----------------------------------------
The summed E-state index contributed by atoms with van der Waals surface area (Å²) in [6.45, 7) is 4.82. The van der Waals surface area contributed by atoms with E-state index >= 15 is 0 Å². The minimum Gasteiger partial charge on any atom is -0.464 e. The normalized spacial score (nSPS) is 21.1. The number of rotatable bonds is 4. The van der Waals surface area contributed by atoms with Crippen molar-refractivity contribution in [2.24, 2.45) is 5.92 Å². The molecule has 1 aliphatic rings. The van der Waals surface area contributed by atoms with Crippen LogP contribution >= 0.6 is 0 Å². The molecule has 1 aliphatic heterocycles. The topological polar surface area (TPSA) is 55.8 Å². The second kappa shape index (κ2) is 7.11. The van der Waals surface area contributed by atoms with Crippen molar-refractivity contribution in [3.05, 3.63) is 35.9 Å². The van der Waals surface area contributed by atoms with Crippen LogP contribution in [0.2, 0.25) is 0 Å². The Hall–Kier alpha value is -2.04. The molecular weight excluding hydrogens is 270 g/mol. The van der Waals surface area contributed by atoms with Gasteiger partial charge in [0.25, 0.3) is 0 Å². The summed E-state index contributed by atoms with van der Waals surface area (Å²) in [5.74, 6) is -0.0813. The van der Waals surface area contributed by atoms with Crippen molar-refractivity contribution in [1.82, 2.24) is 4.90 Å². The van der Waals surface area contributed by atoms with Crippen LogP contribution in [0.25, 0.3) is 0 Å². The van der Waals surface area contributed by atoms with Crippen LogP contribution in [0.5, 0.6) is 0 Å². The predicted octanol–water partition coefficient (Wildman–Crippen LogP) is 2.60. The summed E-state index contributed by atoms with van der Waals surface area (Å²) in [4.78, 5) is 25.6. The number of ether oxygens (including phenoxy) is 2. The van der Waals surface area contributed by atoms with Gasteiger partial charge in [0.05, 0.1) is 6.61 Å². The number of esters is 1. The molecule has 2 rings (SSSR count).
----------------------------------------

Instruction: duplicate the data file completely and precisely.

The summed E-state index contributed by atoms with van der Waals surface area (Å²) in [6.45, 7) is 4.82. The van der Waals surface area contributed by atoms with E-state index >= 15 is 0 Å². The minimum Gasteiger partial charge on any atom is -0.464 e. The normalized spacial score (nSPS) is 21.1. The number of rotatable bonds is 4. The van der Waals surface area contributed by atoms with Crippen molar-refractivity contribution in [2.24, 2.45) is 5.92 Å². The molecule has 1 aliphatic rings. The van der Waals surface area contributed by atoms with Crippen LogP contribution >= 0.6 is 0 Å². The molecule has 1 aliphatic heterocycles. The topological polar surface area (TPSA) is 55.8 Å². The second kappa shape index (κ2) is 7.11. The van der Waals surface area contributed by atoms with Crippen molar-refractivity contribution in [3.05, 3.63) is 35.9 Å². The van der Waals surface area contributed by atoms with Crippen LogP contribution in [0.2, 0.25) is 0 Å². The Hall–Kier alpha value is -2.04. The molecular weight excluding hydrogens is 270 g/mol. The van der Waals surface area contributed by atoms with Gasteiger partial charge in [0.25, 0.3) is 0 Å². The summed E-state index contributed by atoms with van der Waals surface area (Å²) in [5.74, 6) is -0.0813. The van der Waals surface area contributed by atoms with Crippen molar-refractivity contribution in [1.82, 2.24) is 4.90 Å². The van der Waals surface area contributed by atoms with Crippen LogP contribution in [0.25, 0.3) is 0 Å². The van der Waals surface area contributed by atoms with Crippen LogP contribution in [0.5, 0.6) is 0 Å². The predicted octanol–water partition coefficient (Wildman–Crippen LogP) is 2.60. The summed E-state index contributed by atoms with van der Waals surface area (Å²) in [4.78, 5) is 25.6. The number of ether oxygens (including phenoxy) is 2. The van der Waals surface area contributed by atoms with Gasteiger partial charge in [0.05, 0.1) is 6.61 Å². The number of esters is 1. The molecule has 2 rings (SSSR count).